5.02.1 Chemical Sketcher Widget
Posted by Katrina Vuong on 07 June 2019 06:15 AM
This is the Chemical Sketcher widget. You can use it to draw bond-line representations of molecules and molecular reactions.
Drawing a Structure
You can draw a structure atom by atom using the Point-Drawing tool. Any atom of any element can be placed on the canvas with this tool.
To change the element selected, open the
You can also draw bonds between atoms with this tool.
The bonds themselves can be modified with the bond line tool, shown here.
To modify the charge on
You can quickly build more complex structures by using additional tools available
Using the Carbon Chain tool, you can quickly construct a hydrocarbon chain with as many carbons as you can fit in the canvas.
Using the Cyclic Builder, you can quickly add cyclopentane, cyclohexane, and benzene rings right onto the canvas. You can then add more fused rings if you wish, or use other structure editing tools to modify the rings as needed.
Using the Templates Database, you can add entire named structures quickly to the canvas. A number of structures are already available to you and are organized into separate chemical categories.
In addition to the above tools, you can save entire molecular structures to your local hard drive and re-load them to the Chemical Sketcher Widget canvas later using the Save MOL file and Load MOL file tools. See information on how to import and export MOL files below.
Drawing a Reaction
Once you have drawn your structures, there are a variety of other tools you can use to help annotate your structures and construct a cohesive representation of a chemical reaction. These tools include the Text Annotator, the arrow tool, the Flip Structure tools, and the Copy/Paste Structure tools.
Using the Text annotator, you can label structures, describe reaction conditions, and do any other number of things that can be shown in linear text.
You can also write some chemical formula (eg ‘C6H12O6’). When you do this, the text will automatically format itself with the proper subscripts (in this case ‘C6H12O6’ becomes ‘C6H12O6’).
Using the Arrow Tool, you can draw arrows of several different types to help represent the different steps of your reaction. Many types of arrows, including curved arrows, straight arrows, equilibrium arrows, single electron, and electron pair arrows are available.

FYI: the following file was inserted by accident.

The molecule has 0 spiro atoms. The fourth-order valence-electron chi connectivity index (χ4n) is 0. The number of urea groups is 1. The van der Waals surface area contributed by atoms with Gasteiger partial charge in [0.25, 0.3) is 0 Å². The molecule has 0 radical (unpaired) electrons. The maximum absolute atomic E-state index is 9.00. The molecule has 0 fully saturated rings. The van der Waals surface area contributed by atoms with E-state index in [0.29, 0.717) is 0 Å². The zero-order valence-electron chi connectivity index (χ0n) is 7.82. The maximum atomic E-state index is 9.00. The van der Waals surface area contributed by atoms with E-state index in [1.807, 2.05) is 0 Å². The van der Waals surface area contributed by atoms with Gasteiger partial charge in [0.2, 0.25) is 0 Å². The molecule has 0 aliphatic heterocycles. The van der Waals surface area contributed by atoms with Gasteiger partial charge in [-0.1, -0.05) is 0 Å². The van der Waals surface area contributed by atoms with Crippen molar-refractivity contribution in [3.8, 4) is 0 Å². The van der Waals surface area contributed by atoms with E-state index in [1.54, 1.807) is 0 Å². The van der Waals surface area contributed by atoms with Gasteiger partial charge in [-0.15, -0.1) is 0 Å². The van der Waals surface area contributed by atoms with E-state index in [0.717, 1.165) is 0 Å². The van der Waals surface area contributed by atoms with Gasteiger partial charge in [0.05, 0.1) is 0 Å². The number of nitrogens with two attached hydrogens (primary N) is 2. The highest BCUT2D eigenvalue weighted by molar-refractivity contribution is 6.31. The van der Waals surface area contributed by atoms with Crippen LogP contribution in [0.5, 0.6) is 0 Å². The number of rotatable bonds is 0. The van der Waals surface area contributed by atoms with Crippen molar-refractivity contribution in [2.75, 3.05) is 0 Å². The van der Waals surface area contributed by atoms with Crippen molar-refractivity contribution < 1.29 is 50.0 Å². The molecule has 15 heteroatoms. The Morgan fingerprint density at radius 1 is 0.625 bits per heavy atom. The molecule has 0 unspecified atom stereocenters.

Using the Cut/Copy/Paste structure tools, you can more easily move and replicate structures. You can quickly add many copies of the same structure if needed.
Searching Chemical Structures
See this article [link to Chem searching] to learn more about how to Search Chemical Structures contained in Widgets or attachment entries.
It is possible to import
.MOL files are a fairly standard way to represent molecules. Although there are other common file types, most chemical programs can
In LabArchives, you can follow these steps to import a MOL file:
1. Copy the .mol file to the clipboard. Here is an example of a MOL file:
2. In the "Add Entry," toolbar click Widget. It can also be under the "More" option & select the Chemical Sketcher widget.
5. Click the "Load" button.
6. The Chemical Sketcher will convert
If you create a molecule in LabArchives using the Chemical Sketcher widget and want to use it in another program,
Embed an image into your notebook
If you want to embed a molecule image into the Rich Text Editor (RTE), one of the most reliable ways to do this is to take a screenshot, then use local image editing software (Microsoft Paint or equivalent) to crop out the molecule from the screen capture, then copy/paste into your Rich Text entry.
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